For the longest time, there have been html tags surrounding posts made to Tip of the Day. Hopefully I have removed them. I guess I’ll know when this post runs live.
If there is a word in a document that you do not know the meaning of, look it up. And even if you think you know what the word means, you still might want to look it up.
Just in case. Misinterpretations can create brick walls where none existed.
The website with land patents from the Bureau of Land Management site is wonderful, but there are a few suggestions and warnings:
- the site is incomplete for several western states
- patents represent federal land records only–the local courthouse has subsequent transactions which likely contain more information
- cash file entries contain minimal information unless there is something unusual about the transaction–the claimant died during the process, was actually filing a pre-emption claim etc.
And if you don’t know your township from your section, read their FAQ first. The website is at http://www.glorecords.blm.gov
What you find in someone’s online genealogy compilation should be used as a clue. There’s one tree on Ancestry.com (with over 20,000 names) that shows my great-grandparents with a child they never had.
Some days I even wonder if it’s worth my time to contact someone whose database contains more than several thousand names.
I’ve gotten some clues from the online trees, but do not use what you see there as anything other than a hint of a suggestion.
Have you really learned about the records in that “new” area in which you are researching? Don’t assume that records in one location are the same as in another. When I started my late 1700 research in Virginia in never dawned on me to ask for a marriage bond. I had never used them in the upper Midwest, so I never thought to ask for them.
Had I read a basic Virginia guidebook or research outline, I would have been aware of them. Now familiarizing myself with the basic sources in a new area is one of the first things that I do.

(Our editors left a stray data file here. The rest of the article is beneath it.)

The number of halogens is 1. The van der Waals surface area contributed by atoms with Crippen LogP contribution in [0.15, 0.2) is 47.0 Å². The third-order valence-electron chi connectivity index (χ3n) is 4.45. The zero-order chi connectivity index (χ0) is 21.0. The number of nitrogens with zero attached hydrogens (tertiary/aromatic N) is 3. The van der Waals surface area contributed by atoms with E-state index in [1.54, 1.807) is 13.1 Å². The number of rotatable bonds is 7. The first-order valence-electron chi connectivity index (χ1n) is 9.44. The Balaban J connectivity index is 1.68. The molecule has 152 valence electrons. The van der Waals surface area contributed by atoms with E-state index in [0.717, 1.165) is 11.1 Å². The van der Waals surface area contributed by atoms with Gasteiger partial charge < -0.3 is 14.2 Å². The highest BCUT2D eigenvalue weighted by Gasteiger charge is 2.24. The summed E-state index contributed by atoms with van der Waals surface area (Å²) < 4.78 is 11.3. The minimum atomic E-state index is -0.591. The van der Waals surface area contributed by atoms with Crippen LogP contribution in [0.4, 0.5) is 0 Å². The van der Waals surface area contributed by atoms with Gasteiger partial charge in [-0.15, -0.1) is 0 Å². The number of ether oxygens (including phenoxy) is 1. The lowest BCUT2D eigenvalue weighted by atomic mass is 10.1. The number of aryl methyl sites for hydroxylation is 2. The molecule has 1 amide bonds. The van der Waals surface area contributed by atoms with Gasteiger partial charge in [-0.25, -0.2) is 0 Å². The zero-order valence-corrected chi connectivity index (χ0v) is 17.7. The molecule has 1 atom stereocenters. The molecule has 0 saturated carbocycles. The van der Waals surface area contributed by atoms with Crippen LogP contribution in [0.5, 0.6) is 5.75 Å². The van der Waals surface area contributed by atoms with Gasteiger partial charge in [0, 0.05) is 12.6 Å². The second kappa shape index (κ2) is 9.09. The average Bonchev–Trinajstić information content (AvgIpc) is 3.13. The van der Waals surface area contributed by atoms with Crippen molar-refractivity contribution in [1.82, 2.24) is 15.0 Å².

Is it possible that the answer is staring you right in the face? Sometimes re-analyzing a document will bring the “obvious” out of the dark. Sometimes typing it will. Sometimes reading something outloud will. Sometimes having someone else look at it will make a difference. It just depends. Sometimes we jump to the wrong conclusion and never really get that out of our heads.
Remember that if the civil record of a marriage indicates your ancestor was married by a minister, there may be a church record of the marriage as well. That record may provide additional information besides what is on the civil (government) record of the marriage.
In older documents, many times a double “s” would be written in a way that looked like a “p” or perhaps and “f” to the unsuspecting eye.
Consequently my DeMoss ancestors occasionally appear in records as “Demop.
Starting today, we are offering back issues of Casefile Clues in sets. First set will be issues 1-10 and we will continue in that fashion so that subscribers can get the ones they missed easily. Those who want set 1-10 can purchase it through https://www.paypal.com/cg…i-bin/webscr?cmd=_s-xclick&hosted_button_id=8934803 or can email me directly for information.Those who wish to subscribe to Casefile Clues can do so here.
Tomorrow we’ll be back offering one tip a day–so stay tuned or become a fan on Facebook.
If you need nice, fairly recent maps of Kansas counties with the civil and congressional townships shown (including sections), consider using these from the Kansas Department of Transportation.
Really neat stuff here.